Recent advances in laser technology have made proton (light ion) acceleration possible using laser-induced plasmas. In this work, we report our work for the last few years on the investigation of a new proton therapy system for radiation oncology, which employs laser-accelerated protons. If successfully developed, the new system will be compact, cost-effective, and capable of delivering energy-and intensity-modulated proton therapy (EIMPT). We have focused our research on three major aspects: (1) target design for laser-proton acceleration, (2) system design for particle/energy selection and beam collimation, and (3) dosimetric studies on the use of laser-accelerated protons for cancer therapy. We have performed particle-in-cell (PIC) simulations to investigate optimal target configurations for proton/ion acceleration. We also performed Monte Carlo simulations to study the beam characteristics and the feasibility of using such beams for cancer treatment. Since laser-accelerated protons have broad energy and angular distributions, which are not suitable for radiotherapy applications directly, we have designed a compact particle selection and beam collimating system for EIMPT beam delivery. We also proposed a new gantry design to make the whole system compact to retrofit existing linac vaults. We have compared Monte Carlo calculated dose distributions using X-ray IMRT and laser-proton EIMPT. Our results show that EIMPT using laser protons produces superior target coverage and much reduced critical structure dose and integral dose compared to X-ray IMRT.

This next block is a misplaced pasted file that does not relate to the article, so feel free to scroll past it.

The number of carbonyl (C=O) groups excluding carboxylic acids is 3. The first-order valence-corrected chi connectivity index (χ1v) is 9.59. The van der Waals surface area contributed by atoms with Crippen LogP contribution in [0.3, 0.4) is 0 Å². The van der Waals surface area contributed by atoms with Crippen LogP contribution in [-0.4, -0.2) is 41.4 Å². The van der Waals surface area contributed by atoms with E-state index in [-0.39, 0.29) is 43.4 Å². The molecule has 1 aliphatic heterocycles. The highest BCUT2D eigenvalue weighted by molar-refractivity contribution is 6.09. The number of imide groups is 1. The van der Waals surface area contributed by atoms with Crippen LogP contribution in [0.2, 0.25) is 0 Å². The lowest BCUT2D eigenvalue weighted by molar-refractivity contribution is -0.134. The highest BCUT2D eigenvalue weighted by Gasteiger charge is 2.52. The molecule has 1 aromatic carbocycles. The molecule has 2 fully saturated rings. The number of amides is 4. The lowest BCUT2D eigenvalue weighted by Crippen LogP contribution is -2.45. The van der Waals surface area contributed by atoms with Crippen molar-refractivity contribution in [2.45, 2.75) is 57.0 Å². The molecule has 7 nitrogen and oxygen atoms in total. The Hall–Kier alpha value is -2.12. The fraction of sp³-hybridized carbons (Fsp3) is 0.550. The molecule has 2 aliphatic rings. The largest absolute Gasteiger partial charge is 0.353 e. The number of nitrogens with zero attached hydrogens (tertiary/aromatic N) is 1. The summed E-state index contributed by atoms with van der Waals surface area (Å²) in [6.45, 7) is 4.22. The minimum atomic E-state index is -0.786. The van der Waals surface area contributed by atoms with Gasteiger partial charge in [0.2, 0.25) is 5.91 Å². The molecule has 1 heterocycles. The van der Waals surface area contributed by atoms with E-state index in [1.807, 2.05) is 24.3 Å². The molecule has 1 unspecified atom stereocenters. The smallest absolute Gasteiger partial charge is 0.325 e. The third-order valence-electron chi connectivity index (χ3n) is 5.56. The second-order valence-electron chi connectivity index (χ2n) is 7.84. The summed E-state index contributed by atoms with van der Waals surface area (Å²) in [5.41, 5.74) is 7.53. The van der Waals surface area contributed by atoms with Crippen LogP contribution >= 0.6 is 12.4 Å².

ASJC Scopus subject areas
- Atomic and Molecular Physics, and Optics
- Condensed Matter Physics
- Industrial and Manufacturing Engineering